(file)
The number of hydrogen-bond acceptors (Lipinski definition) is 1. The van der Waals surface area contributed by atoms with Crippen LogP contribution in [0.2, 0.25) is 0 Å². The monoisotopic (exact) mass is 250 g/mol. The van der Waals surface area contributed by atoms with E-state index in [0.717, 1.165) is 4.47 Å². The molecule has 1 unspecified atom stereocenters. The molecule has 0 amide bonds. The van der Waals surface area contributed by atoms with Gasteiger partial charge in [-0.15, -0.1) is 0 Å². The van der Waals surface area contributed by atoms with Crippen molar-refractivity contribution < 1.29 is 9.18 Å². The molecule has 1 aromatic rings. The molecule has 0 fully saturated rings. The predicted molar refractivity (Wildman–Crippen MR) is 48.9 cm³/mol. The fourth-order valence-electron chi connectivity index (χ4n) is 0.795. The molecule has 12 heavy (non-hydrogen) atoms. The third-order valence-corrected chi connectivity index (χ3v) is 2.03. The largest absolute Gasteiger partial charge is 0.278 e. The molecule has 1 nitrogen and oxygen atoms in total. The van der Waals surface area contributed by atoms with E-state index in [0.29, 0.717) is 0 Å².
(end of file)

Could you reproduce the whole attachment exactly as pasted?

The number of hydrogen-bond acceptors (Lipinski definition) is 1. The van der Waals surface area contributed by atoms with Crippen LogP contribution in [0.2, 0.25) is 0 Å². The monoisotopic (exact) mass is 250 g/mol. The van der Waals surface area contributed by atoms with E-state index in [0.717, 1.165) is 4.47 Å². The molecule has 1 unspecified atom stereocenters. The molecule has 0 amide bonds. The van der Waals surface area contributed by atoms with Gasteiger partial charge in [-0.15, -0.1) is 0 Å². The van der Waals surface area contributed by atoms with Crippen molar-refractivity contribution < 1.29 is 9.18 Å². The molecule has 1 aromatic rings. The molecule has 0 fully saturated rings. The predicted molar refractivity (Wildman–Crippen MR) is 48.9 cm³/mol. The fourth-order valence-electron chi connectivity index (χ4n) is 0.795. The molecule has 12 heavy (non-hydrogen) atoms. The third-order valence-corrected chi connectivity index (χ3v) is 2.03. The largest absolute Gasteiger partial charge is 0.278 e. The molecule has 1 nitrogen and oxygen atoms in total. The van der Waals surface area contributed by atoms with E-state index in [0.29, 0.717) is 0 Å².